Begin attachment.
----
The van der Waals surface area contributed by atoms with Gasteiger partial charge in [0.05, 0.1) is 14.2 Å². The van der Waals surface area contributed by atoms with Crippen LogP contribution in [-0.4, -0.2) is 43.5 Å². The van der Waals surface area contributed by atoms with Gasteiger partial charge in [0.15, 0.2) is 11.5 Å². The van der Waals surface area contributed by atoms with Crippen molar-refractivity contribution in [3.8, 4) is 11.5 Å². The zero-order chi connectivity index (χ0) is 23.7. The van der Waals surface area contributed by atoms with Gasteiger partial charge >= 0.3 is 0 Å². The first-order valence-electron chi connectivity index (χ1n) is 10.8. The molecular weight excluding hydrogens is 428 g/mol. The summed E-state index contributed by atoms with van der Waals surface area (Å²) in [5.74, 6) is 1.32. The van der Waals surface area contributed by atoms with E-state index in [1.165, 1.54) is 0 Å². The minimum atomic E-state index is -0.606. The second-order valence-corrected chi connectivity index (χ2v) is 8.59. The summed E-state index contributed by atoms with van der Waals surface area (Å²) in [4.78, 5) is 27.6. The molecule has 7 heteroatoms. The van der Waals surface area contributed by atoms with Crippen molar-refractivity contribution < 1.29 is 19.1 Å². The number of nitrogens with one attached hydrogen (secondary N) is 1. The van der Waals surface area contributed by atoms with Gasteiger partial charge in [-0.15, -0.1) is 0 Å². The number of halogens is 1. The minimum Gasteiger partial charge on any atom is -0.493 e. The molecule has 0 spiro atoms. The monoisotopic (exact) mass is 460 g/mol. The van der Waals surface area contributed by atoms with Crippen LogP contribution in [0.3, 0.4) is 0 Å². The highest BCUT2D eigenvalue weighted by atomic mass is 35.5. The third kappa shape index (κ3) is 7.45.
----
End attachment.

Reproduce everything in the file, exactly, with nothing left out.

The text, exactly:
The van der Waals surface area contributed by atoms with Gasteiger partial charge in [0.05, 0.1) is 14.2 Å². The van der Waals surface area contributed by atoms with Crippen LogP contribution in [-0.4, -0.2) is 43.5 Å². The van der Waals surface area contributed by atoms with Gasteiger partial charge in [0.15, 0.2) is 11.5 Å². The van der Waals surface area contributed by atoms with Crippen molar-refractivity contribution in [3.8, 4) is 11.5 Å². The zero-order chi connectivity index (χ0) is 23.7. The van der Waals surface area contributed by atoms with Gasteiger partial charge >= 0.3 is 0 Å². The first-order valence-electron chi connectivity index (χ1n) is 10.8. The molecular weight excluding hydrogens is 428 g/mol. The summed E-state index contributed by atoms with van der Waals surface area (Å²) in [5.74, 6) is 1.32. The van der Waals surface area contributed by atoms with E-state index in [1.165, 1.54) is 0 Å². The minimum atomic E-state index is -0.606. The second-order valence-corrected chi connectivity index (χ2v) is 8.59. The summed E-state index contributed by atoms with van der Waals surface area (Å²) in [4.78, 5) is 27.6. The molecule has 7 heteroatoms. The van der Waals surface area contributed by atoms with Crippen molar-refractivity contribution < 1.29 is 19.1 Å². The number of nitrogens with one attached hydrogen (secondary N) is 1. The van der Waals surface area contributed by atoms with Gasteiger partial charge in [-0.15, -0.1) is 0 Å². The number of halogens is 1. The minimum Gasteiger partial charge on any atom is -0.493 e. The molecule has 0 spiro atoms. The monoisotopic (exact) mass is 460 g/mol. The van der Waals surface area contributed by atoms with Crippen LogP contribution in [0.3, 0.4) is 0 Å². The highest BCUT2D eigenvalue weighted by atomic mass is 35.5. The third kappa shape index (κ3) is 7.45.